The production levels of GM-CSF and scFv-phOx, but not of IFN-α2b, are dramatically stimulated by 5′-terminal fusion of the pelB signal sequence.

We previously demonstrated that the choice of signal sequence used, pelB, ompA, or CSP, is important to achieve both effective translocation and high total expression level of scFv-phOx, and the best overall result was obtained with pelB (26). Based on the somewhat surprising results obtained with proteins GM-CSF and IFN-α2b (see above), it was of interest to also test the impact of expressing scFv-phOx protein without the use of a secretion signal sequence. We therefore constructed vector pAT65 which has no signal sequence and with the scFv-phOx coding sequence positioned in frame with the relevant translational start codon of the vector (see Materials and Methods). Production analysis of the S1, S2, and P2 fractions of strain RV308(pAT65) showed that no recombinant product (below 1 mg/ml) could be detected. This result showed that scFv-phOx is dependent on a signal sequence to be effectively expressed under these conditions, suggesting that efficient expression of GM-CSF and IFN-α2b might also potentially be obtained by fusing the corresponding gene sequences to the pelB sequence. Strains (RV308) containing the resulting plasmids pGM29pelB (expressing GM-CSF with pelB) and pIFN30pelB (expressing IFN-α2b with pelB) were therefore subjected to production analysis in shake flask cultures. Interestingly, a substantial level (about 50 mg/liter) of recombinant GM-CSF protein was now produced, while no detectable IFN-α2b production could be detected. Here we show that the poor IFN-α2b production observed is partly due to unfavorable codon usage in the IFN-α2b coding region (see below). Under HCDC conditions, high-level production of GM-CSF was achieved (0.8 g/liter) and about 50% of the detected protein was present as soluble product (Fig. (Fig.22 and Table Table2).2). This result therefore clearly indicated that efficient GM-CSF expression is (similar to scFv-phOx) dependent on a fused signal sequence to be effectively expressed, under the conditions tested.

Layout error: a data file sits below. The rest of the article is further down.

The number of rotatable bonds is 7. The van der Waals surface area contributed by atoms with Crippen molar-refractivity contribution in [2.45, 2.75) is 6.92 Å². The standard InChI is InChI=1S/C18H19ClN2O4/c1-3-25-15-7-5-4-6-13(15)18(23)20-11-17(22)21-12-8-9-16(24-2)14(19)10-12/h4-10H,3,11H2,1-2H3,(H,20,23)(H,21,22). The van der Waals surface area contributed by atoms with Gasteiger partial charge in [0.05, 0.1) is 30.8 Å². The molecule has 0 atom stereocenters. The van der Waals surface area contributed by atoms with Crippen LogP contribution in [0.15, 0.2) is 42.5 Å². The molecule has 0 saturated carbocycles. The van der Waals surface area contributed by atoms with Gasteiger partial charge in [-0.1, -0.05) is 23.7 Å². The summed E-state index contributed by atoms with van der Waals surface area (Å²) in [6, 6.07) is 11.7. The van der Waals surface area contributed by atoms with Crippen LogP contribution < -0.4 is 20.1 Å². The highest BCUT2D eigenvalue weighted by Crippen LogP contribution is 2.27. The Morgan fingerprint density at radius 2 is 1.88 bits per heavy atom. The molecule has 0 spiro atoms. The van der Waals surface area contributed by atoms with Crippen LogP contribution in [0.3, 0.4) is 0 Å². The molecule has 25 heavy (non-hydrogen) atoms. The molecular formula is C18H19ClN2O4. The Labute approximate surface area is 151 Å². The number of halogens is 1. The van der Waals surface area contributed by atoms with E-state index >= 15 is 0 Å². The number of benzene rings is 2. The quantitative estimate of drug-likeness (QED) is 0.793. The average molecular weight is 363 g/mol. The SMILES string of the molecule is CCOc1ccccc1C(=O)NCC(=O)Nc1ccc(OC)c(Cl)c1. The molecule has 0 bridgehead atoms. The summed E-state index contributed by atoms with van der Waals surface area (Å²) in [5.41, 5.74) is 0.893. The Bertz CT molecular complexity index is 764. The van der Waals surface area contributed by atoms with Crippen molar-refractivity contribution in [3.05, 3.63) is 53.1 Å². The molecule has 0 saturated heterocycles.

FIG. 2.
Images of sodium dodecyl sulfate-polyacrylamide gel electrophoresis (top panels) and the corresponding Western blots (bottom panels) of insoluble fractions of recombinant RV308 strains producing GM-CSF and IFN-α2b proteins, during HCDC. The type ...
TABLE 2.
Expression data of GM-CSF-producing strains during HCDCa

Exchange of pelB with the alternative signal sequences CSP and ompA caused up to twofold-improved GM-CSF production levels.

To analyze the effect of using different signal sequences on the expression level of GM-CSF, the pelB coding region of plasmid pGM29pelB was substituted with the ompA and CSP coding regions to yield constructs pGM29ompA and pGM29CSP, respectively. Production analysis during HCDC with cells harboring these two constructs (Fig. (Fig.22 and Table Table2)2) demonstrated that the highest total production level (1.7 g/liter) was obtained by using ompA. Interestingly, the rankings of signal sequences with respect to the highest total expression level achieved for GM-CSF and scFv-phOx are very different (Fig. (Fig.3).3). As observed with scFv-phOx, the fraction that is soluble relative to the total GM-CSF produced remained relatively constant, irrespective of the total expression level (about 50 to 60%).

FIG. 3.
Production levels of scFv-phOx and GM-CSF as a function of different signal sequences, and no signal sequence, during HCDC. The scFv-phOx production data presented here were imported from our previous study (26). Both soluble and insoluble fractions are ...

Unfavorable codon usage partly contributes to the poor expression of IFN-α2b.